Collapsiter warheads, as relatively contained gravitic weapons capable of remote deployment, are also of particular note for their ability to disrupt and destroy via sharp inflection the controlled space-time distortions used in wormhole-based systems and other metric engineering technologies.

High-yield collapsiter warheads are considered Tier II prohibited weapons under the Ley Accords. However, in practice, the largest barrier to wider collapsiter deployment – bearing in mind the Ley Accords prohibition is on use rather than manufacture or deployment – is the outrageously high insurance rate charged by tort carriers for guaranteeing stargate leases for or in any polity known to deploy collapsiter-based weapons systems. As a corporation dependent upon metric engineering technologies and inasmuch as collapsiter warheads are one of the few weapons systems considered good candidates to overcome the vector-lock armoring of the stargates themselves, Ring Dynamics considers collapsiter deployment in or near systems they serve to warrant a highest-risk assessment.

– A Brief Guide to Special Weapons Packages, IN Press

Author on Authority

This is a little meta to begin with, but please do indulge me, for we will get there. It all started this morning when I happened to read this little piece of not-even-wrongitude:

Authority by consent is no authority at all, like I say. Unless you can force people to listen to you, they won’t obey commands unless they agree with them. And if they won’t obey commands unless they agree with them, you’re ultimately not leading anything, you’re a mouthpiece spouting what they want to hear.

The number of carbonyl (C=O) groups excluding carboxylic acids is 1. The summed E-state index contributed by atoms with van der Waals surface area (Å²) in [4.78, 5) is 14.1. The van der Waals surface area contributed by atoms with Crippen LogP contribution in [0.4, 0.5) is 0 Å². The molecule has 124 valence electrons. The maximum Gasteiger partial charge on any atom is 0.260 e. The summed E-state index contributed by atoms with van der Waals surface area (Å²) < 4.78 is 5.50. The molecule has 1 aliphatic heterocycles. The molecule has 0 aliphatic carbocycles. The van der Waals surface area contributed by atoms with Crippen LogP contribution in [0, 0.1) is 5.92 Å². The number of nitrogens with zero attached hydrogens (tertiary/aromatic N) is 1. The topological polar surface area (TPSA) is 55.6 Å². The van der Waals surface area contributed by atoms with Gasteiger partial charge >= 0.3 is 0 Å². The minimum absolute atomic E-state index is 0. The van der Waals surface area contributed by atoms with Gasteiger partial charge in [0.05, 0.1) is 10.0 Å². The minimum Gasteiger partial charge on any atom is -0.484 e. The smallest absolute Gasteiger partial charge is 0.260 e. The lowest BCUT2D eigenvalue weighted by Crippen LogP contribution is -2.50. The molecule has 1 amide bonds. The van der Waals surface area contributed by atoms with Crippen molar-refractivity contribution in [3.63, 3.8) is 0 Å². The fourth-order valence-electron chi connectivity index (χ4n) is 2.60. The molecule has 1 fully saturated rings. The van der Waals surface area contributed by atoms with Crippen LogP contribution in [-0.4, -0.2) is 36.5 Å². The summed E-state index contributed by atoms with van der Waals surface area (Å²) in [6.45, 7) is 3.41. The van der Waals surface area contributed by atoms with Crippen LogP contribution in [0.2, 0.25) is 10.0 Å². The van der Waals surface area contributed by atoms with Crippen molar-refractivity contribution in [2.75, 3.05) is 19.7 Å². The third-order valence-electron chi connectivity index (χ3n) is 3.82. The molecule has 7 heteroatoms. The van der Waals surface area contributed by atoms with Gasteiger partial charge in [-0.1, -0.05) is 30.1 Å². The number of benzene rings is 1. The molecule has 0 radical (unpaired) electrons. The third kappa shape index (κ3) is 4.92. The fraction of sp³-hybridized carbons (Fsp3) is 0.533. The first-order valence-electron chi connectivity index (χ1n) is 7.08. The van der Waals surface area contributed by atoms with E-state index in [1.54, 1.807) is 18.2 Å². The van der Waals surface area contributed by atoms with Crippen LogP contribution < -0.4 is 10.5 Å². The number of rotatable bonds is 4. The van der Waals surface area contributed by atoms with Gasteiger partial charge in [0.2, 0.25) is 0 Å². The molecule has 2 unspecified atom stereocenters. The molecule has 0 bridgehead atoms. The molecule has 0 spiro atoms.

Hold onto your togas, kids, we’re off to Rome, and we’re going to learn exactly what authority is by examining auctoritas. Your free clue is that it is precisely not what the above quotation claims it to be.

(Obviously, the Romans did have the concept of forcing people to listen to you and do what they’re told. That one wasn’t auctoritas, though. That was imperium, which is where the strapping lads [the lictors] with the bundle of sticks and an axe – yes, that one – would proceed to do the needful unto anyone who didn’t get with your program. This equipment and the chaps carrying it were a warning – who you were not, for the most part, allowed to go without – to everyone that you were allowed to deal out corporal and capital punishment.)

Auctoritas, from whence our authority (and also, point of curiosity, “author”) had approximately buggerall to do with the ability to force people to listen and obey, because the whole point of having auctoritas is that you don’t need to.

Let me quote Bret Devereaux’s excellent blog here:

Roman political speech, meanwhile, is full of words to express authority without violence. Most obviously is the word auctoritas, from which we get authority. J.E. Lendon (in Empire of Honor: The Art of Government in the Roman World (1997)), expresses the complex interaction whereby the past performance of virtus (‘strength, worth, bravery, excellence, skill, capacity,’ which might be military, but it might also by virtus demonstrated in civilian fields like speaking, writing, court-room excellence, etc) produced honor which in turn invested an individual with dignitas (‘worth, merit’), a legitimate claim to certain forms of deferential behavior from others (including peers; two individuals both with dignitas might owe mutual deference to each other). Such an individual, when acting or especially speaking was said to have gravitas (‘weight’), an effort by the Romans to describe the feeling of emotional pressure that the dignitas of such a person demanded; a person speaking who had dignitas must be listened to seriously and respected, even if disagreed with in the end. An individual with tremendous honor might be described as having a super-charged dignitas such that not merely was some polite but serious deference, but active compliance, such was the force of their considerable honor; this was called auctoritas. As documented by Carlin Barton (in Roman Honor: Fire in the Bones (2001)), the Romans felt these weights keenly and have a robust language describing the emotional impact such feelings had.